By contemporary standards, the shot is pretty lame and tame. And, as soon as the Congressman realized the pic had been sent from his account, he disavowed and deleted it. The woman from Seattle, likewise, immediately repudiated the notion that she was some sort of love interest of Weiner’s […]

It’s clear, I think, that Weiner himself never sent this lewd pic to the 21-year-old college student in Seattle. However, others with access to his account or the pic perhaps did. We just don’t know — and we really shouldn’t care.

It’s not clear what Weiner’s accused of? I know FrumForum doesn’t put a premium on reading comprehension or basic logic, but come on. He’s accused of sending a photo of his crotch to a young female supporter. And while some have wondered about an odd reference to Seattle on one of his tweets and the student’s own description of Weiner as “my boyfriend,” nobody I’ve heard is claiming that they were having an affair. The gist of what is suspected to have happened – Weiner sending a lewd pic to a young female groupie for kicks – is pretty obvious.
And no, it’s not “clear” that “Weiner himself never sent” the photo. Guardiano talks at length about how easy it is to get hacked by mischievous pranksters on the Internet, but he doesn’t spend a single word on Weiner’s behavior after this came to light – not his refusal to ask law enforcement to investigate, not the glaring inconsistency between what he says happened to him and what he wants done about it, and not his preposterous inability to say “with certitude” that he’s not the guy in the picture. None of this strikes you as just the tiniest bit suspicious, John? Really?
Second, here’s the way he characterizes the “manufactured and phony hype”:
Case closed, right? I mean, things happen; accounts get hacked (or sometimes misused by trusted friends and employees); we all realize that; and so we move on.
Well, no, because to impassioned partisan bloggers, both Left and Right, any such incident is a chance to score political points. It’s a chance to beat up the other side, bloody them politically, and pile on the points for your team. And so this non-story quickly — nay, immediately – became the latest “SCANDAL!”
Now, I understand how Guardiano might not see the significance of a story pertaining to a politician’s ethics and morals, since rejecting both is a prerequisite for working at FrumForum. But maybe I can explain this in terms even they can understand. There are three possible scenarios here:
  1. Weiner sent the photo and had some sort of relationship with the girl. In this case, he’s a married man and a public servant having an affair with someone young enough to be his daughter.
  2. Weiner sent the photo unsolicited. In this case, he’s a married man and a public servant exploiting one of his supporters’ fondness for him and sexually harassing harassing her.
  3. Someone else sent the photo. In this case, somebody committed sexual harassment against this girl, framing a United States Congressman in the process, but for some reason that congressman doesn’t want the perpetrator brought to justice.
Obviously, none of these scenarios describe a “certifiable non-issue.” Or at least, it should be obvious. But then, sound judgment on sexual impropriety stories has never been FrumForum’s strong suit… 
So, to recap: “conservative” blogger John Guardiano takes a story about a horrendous far-left Democrat engaging in sleazy behavior and badly lying about it, completely ignores the key facts of the case, and spins it into a story about conservatives being irresponsible. At least he’s following his master’s example to the letter.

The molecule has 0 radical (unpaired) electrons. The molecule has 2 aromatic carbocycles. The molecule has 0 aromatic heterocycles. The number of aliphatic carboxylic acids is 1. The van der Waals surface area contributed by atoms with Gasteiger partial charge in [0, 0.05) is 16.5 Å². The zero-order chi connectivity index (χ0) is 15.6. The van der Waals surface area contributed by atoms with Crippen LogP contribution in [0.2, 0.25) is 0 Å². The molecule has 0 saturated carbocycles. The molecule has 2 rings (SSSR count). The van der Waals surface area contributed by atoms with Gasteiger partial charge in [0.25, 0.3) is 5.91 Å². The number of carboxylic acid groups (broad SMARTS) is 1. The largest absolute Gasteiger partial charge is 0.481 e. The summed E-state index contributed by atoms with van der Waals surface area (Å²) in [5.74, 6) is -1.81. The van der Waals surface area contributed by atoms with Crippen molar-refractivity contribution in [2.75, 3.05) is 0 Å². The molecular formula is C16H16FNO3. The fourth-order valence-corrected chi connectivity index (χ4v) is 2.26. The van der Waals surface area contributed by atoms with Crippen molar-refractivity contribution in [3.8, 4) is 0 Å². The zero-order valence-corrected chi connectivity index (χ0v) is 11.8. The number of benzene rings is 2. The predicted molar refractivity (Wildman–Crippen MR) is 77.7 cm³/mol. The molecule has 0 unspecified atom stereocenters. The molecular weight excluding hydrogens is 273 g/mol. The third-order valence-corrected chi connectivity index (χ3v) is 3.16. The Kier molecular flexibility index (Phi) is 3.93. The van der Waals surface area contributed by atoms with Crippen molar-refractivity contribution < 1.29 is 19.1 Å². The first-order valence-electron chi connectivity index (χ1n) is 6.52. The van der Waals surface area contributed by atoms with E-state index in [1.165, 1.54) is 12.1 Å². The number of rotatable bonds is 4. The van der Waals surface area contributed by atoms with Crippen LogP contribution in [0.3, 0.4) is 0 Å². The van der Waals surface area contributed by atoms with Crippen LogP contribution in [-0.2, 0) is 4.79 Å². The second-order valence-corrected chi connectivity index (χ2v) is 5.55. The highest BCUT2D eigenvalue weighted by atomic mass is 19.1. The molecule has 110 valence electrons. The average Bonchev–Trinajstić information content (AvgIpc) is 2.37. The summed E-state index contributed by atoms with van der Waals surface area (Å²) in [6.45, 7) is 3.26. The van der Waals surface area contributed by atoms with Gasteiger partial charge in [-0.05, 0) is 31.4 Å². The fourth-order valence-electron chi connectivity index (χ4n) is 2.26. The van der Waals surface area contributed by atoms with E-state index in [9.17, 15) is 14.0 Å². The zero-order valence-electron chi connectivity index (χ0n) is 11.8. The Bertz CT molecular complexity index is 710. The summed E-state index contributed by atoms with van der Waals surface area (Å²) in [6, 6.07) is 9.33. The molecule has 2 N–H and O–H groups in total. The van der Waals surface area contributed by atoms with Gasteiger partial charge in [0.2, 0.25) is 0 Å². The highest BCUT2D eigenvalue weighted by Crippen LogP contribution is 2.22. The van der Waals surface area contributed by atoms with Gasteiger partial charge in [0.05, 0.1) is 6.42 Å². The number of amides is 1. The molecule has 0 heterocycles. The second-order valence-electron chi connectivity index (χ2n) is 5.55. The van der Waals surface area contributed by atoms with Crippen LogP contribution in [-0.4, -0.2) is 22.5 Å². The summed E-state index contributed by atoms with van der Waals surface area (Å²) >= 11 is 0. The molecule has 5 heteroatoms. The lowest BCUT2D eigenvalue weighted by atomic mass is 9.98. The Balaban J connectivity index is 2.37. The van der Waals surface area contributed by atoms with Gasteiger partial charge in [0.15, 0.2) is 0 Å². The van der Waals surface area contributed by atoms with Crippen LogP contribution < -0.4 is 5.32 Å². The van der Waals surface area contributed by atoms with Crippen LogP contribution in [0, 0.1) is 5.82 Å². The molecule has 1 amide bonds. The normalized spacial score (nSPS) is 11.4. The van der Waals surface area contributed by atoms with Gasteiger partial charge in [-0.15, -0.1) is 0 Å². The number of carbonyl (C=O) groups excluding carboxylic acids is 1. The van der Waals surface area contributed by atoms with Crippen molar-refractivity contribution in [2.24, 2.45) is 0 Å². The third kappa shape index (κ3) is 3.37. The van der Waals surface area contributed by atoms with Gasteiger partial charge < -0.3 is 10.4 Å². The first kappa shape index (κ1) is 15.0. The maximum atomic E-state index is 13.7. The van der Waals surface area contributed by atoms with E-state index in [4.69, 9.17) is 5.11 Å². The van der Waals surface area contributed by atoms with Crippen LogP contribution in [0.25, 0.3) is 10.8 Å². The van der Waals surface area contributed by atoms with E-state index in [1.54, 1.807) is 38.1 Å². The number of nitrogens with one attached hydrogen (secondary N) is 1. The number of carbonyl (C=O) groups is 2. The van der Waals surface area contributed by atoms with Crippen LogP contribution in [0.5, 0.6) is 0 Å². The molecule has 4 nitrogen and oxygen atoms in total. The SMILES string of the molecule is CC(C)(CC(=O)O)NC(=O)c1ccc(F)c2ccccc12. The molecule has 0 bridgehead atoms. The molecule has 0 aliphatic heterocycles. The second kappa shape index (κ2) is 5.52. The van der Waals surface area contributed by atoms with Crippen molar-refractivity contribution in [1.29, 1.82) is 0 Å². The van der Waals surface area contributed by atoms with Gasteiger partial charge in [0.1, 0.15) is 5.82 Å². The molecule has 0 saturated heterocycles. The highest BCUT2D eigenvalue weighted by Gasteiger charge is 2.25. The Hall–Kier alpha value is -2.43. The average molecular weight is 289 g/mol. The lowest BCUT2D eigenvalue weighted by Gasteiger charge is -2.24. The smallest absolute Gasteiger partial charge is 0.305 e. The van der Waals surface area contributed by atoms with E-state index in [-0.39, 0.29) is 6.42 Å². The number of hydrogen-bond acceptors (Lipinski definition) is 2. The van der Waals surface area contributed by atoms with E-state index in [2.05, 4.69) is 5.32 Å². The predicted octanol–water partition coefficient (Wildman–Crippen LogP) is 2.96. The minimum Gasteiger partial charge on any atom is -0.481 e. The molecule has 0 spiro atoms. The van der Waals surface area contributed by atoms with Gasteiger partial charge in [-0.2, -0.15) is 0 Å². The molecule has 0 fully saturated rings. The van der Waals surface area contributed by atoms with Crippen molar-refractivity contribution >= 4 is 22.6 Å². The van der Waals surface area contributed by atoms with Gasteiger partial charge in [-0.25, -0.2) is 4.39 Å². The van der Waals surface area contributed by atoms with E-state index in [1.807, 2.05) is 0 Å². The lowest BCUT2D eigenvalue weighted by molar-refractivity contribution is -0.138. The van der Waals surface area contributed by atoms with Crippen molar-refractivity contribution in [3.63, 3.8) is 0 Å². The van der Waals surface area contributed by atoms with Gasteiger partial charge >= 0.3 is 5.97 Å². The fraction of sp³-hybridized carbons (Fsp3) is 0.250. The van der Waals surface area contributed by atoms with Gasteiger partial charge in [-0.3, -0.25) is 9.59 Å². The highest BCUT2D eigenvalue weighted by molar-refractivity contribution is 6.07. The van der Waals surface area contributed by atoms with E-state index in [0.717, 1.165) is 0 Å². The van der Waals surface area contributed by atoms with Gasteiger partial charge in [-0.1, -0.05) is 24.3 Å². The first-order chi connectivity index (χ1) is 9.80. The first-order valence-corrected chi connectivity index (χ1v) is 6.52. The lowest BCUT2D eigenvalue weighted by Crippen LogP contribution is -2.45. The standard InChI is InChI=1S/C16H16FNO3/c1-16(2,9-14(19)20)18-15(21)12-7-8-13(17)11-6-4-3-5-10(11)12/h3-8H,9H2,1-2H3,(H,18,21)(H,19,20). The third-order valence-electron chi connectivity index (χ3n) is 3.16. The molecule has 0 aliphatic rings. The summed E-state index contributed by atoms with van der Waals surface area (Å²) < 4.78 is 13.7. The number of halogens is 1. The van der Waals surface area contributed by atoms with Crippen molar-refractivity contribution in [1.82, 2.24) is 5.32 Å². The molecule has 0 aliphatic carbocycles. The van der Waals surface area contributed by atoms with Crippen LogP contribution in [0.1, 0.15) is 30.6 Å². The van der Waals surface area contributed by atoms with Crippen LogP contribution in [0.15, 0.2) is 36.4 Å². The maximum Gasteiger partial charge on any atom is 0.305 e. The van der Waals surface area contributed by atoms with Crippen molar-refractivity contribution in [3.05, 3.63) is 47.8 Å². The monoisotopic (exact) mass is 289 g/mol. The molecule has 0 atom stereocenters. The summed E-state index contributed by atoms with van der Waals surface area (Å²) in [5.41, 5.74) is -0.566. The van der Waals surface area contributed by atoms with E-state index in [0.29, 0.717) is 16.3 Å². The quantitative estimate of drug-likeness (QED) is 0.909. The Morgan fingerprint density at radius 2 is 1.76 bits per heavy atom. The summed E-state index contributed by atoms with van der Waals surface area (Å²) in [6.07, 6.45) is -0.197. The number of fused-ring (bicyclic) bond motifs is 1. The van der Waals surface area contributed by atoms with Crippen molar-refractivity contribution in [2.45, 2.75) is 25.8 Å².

UPDATE: Now that Weiner’s fessed up to the whole thing, Guardiano has another post. Does he admit that his asinine claim that it was “clear” Weiner didn’t send the photos was totally wrong? Of course not. Instead, he rips on conservatives who are openly enjoying Weiner’s disgrace and insisting that the scandal is all about Weiner’s private life, which should be off-limits:

Anthony Weiner was caught doing a wrong and stupid thing: By his own admission, he “exchanged messages and photos of an explicit nature with about six women over the last three years.” Some of this communication took place after Weiner was married, and he lied about at least one explicit tweet.

That’s sad, shameful and embarrassing. But it also is of no real public import. It’s between him, his wife, his rabbi and his God.

In fact, it remains true even now that nobody has shown Weiner’s actions had any legal or public implications whatsoever.

The should-we-care-about-politicians’-infidelities debate is an old one, and it’s no surprise an unprincipled hack like John Guardiano takes the side of indifference. In my opinion, of course a politician’s affairs are politically relevant – they reveal whether he likely to keep promises, whether he takes trust seriously, whether he has self-control or is a narcissist, etc. And in Weiner’s case, it definitely sounds like not all of Weiner’s pen pals were interested in show & tell. Again, does the phrase “sexual harassment” mean anything to John? How pathetic is the state of American politics that we can’t even agree that swapping causal sex talk and photos with complete strangers is conduct unbecoming a congressman, and that it reveals that someone lacks the judgment we should expect out of the people making decisions that affect our lives and liberties?

Guardiano goes on to make himself look like even more of a moron:

Some have argued that, by sending explicit photos to a women he barely knew, or had just met online, Weiner made himself susceptible to blackmail. I suppose that’s technically true, but it’s also rather farfetched and unrealistic.

Weiner’s politics are well known; his congressional votes are well publicized; and so it’s hard to see how, in our open and democratic society, he could be blackmailed into changing his political stripes.

Saying Weiner made himself susceptible to blackmail is no more convincing than saying that corporate campaign contributions “buy” a congressman’s vote. In truth, campaign contributions follow a congressman’s vote; they do not direct it.

By the same token, Weiner was pursuing these women for his own personal purposes; they were not political types pursuing him for partisan or financial gain.